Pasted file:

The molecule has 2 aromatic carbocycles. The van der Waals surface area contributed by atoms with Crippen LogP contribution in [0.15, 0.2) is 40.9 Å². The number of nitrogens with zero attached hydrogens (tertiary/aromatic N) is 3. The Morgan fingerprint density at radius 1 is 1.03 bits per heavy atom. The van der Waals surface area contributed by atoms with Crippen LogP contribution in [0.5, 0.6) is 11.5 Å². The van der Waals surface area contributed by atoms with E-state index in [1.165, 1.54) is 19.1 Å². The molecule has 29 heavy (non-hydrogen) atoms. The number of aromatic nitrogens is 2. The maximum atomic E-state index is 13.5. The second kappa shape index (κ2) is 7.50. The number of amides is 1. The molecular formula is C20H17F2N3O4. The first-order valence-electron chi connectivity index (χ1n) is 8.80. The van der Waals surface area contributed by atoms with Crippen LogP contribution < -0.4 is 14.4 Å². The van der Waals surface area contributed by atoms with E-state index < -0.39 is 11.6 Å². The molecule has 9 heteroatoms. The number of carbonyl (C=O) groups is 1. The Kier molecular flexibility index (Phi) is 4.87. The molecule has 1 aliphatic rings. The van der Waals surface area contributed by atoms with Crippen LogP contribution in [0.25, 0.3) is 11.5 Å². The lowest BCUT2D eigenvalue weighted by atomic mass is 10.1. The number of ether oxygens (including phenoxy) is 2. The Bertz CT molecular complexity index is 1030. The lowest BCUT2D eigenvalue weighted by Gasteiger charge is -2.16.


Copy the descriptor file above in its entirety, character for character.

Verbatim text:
The molecule has 2 aromatic carbocycles. The van der Waals surface area contributed by atoms with Crippen LogP contribution in [0.15, 0.2) is 40.9 Å². The number of nitrogens with zero attached hydrogens (tertiary/aromatic N) is 3. The Morgan fingerprint density at radius 1 is 1.03 bits per heavy atom. The van der Waals surface area contributed by atoms with Crippen LogP contribution in [0.5, 0.6) is 11.5 Å². The van der Waals surface area contributed by atoms with E-state index in [1.165, 1.54) is 19.1 Å². The molecule has 29 heavy (non-hydrogen) atoms. The number of aromatic nitrogens is 2. The maximum atomic E-state index is 13.5. The second kappa shape index (κ2) is 7.50. The number of amides is 1. The molecular formula is C20H17F2N3O4. The first-order valence-electron chi connectivity index (χ1n) is 8.80. The van der Waals surface area contributed by atoms with Crippen LogP contribution < -0.4 is 14.4 Å². The van der Waals surface area contributed by atoms with E-state index < -0.39 is 11.6 Å². The molecule has 9 heteroatoms. The number of carbonyl (C=O) groups is 1. The Kier molecular flexibility index (Phi) is 4.87. The molecule has 1 aliphatic rings. The van der Waals surface area contributed by atoms with Crippen LogP contribution in [0.25, 0.3) is 11.5 Å². The lowest BCUT2D eigenvalue weighted by atomic mass is 10.1. The number of ether oxygens (including phenoxy) is 2. The Bertz CT molecular complexity index is 1030. The lowest BCUT2D eigenvalue weighted by Gasteiger charge is -2.16.